# Homework Help: Tension question

1. Oct 10, 2007

### anglum

since there is a picture for this problem i am providing a link to view the problem

http://i199.photobucket.com/albums/aa314/anglum/help2.jpg

i solved for tension of T1 by taking the sin55=90/T1
solved for T1 and converted to kg and got 11.211 kg which was incorrect

since the remainder of the problems are dependent on having T1 right i am now stuck

not sure what to do since the forces on the "knots" is equal to zero i used pythagorean theorem to get my answer since i knew the vertical force on T1 was 90N

thank you

2. Oct 10, 2007

### anglum

i have to start solving all of the problems contained by first gettin T1 value correct?

3. Oct 10, 2007

### PhanthomJay

what about the T2 force at this knot? You've got to use Newton 1 in both the x and y directions to solve for the 2 unknown forces with the 2 equations.
why are you converting a force to a mass unit?

redo the T1 calc

4. Oct 10, 2007

### anglum

i am converting the force to Kg cuz part 1 of the problem asks for tension in T1 in units of kg

i drew a vertical line down from teh top to the knot ... then knew the force of that had to be 90 N... thus sin55 = 90/T1 correctt???

5. Oct 10, 2007

### anglum

if i solve for T1 that way i get 109.8678N and that is incorrect

6. Oct 10, 2007

### PhanthomJay

No. You must isolate the knot and note that there is both a T1sin 55 and a T2sin 10 componnent in the vertical direction, one acting up and the other down, the sum total of which algebraically adds to 90 newtons. Look in the x direction as well and apply newton 1 again. You get 2 equations with 2 unknowns, which you can now solve for T1 and T2. I don't know why you would convert the tension to kilos, must be a misprint.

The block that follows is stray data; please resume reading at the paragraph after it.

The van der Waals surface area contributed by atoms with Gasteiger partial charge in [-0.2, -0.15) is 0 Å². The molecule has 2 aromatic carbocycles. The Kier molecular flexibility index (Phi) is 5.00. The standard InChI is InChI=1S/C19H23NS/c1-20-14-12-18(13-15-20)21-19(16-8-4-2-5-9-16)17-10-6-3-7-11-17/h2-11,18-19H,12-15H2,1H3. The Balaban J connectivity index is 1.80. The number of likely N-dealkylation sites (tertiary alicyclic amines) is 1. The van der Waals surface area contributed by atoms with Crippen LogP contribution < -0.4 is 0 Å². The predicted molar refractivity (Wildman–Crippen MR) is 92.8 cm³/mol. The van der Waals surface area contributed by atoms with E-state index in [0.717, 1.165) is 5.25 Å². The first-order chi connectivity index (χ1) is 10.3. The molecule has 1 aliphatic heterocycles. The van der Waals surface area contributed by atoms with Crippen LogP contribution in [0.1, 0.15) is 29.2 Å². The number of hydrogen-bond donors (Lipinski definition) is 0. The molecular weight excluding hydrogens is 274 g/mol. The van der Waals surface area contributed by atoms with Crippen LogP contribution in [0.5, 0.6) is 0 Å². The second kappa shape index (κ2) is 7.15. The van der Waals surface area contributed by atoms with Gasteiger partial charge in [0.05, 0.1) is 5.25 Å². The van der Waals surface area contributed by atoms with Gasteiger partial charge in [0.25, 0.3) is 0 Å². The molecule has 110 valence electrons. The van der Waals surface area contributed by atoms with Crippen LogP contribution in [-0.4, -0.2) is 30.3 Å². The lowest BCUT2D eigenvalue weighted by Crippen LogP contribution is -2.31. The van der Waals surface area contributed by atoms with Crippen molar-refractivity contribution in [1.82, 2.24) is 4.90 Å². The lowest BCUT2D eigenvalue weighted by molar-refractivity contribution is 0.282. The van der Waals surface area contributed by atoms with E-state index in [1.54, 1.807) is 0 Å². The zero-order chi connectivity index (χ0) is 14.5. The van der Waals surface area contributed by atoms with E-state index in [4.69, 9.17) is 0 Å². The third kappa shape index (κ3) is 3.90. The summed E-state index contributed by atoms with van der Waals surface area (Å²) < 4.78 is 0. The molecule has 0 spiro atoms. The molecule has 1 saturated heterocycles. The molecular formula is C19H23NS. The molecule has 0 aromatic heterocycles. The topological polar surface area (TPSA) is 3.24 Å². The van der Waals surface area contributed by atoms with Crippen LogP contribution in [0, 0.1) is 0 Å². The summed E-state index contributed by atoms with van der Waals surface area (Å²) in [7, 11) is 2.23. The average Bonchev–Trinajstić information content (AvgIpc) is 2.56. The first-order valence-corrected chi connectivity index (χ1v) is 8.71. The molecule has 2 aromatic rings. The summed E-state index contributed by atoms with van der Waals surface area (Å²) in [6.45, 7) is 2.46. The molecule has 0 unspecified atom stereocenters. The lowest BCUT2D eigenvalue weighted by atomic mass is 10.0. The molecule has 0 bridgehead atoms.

7. Oct 10, 2007

### anglum

so my equation to solve looks like this

T1sin55 + T2sin10 = 90N ?????

8. Oct 10, 2007

### PhanthomJay

Watch your signs. T1 component acts up, T2 component acts down.

9. Oct 10, 2007

### anglum

ok so itd be T1sin55 - T2sin10 = 90N???? and that is just the vertical tension on that one

and the horizontal would be T1cos55 - T2cos10 = 0????

10. Oct 10, 2007

### PhanthomJay

Yes, good, solve for T1 and T2, then move to the next knot.

11. Oct 10, 2007

### anglum

how am i supposed to solve for T1 and T2 ??? combine those equations???

12. Oct 10, 2007

### learningphysics

Yes, the equations are right. Solve for T2 in one equation and plug it into the other equation.

13. Oct 10, 2007

### anglum

if i solve for T2 in the 2nd equation i get -T2 = -T1cos55/cos10

14. Oct 10, 2007

### learningphysics

yup, so T2 = T1cos55/cos10, you can plug in cos55 and cos10...

15. Oct 10, 2007

### anglum

ok so then i get where T1 = X

.81915X - .57357X/.98480 = 90 ?????

16. Oct 10, 2007

### learningphysics

you forgot to multiply by sin10

17. Oct 10, 2007

### anglum

o sooo

.8195X - .57357X/.98480 (.173648) = 90??????

18. Oct 10, 2007

### learningphysics

looks right.

19. Oct 10, 2007

### anglum

so i then get .8159X -.57357x/.98480 = 90/.173648

then i get

.8159X - .57357X = (90/.173648) * (.98480)

.24233X = 510.4118677

T1 = 2106.267766 that cant be right??!?!

20. Oct 10, 2007

### anglum

my math has to be wayyyy off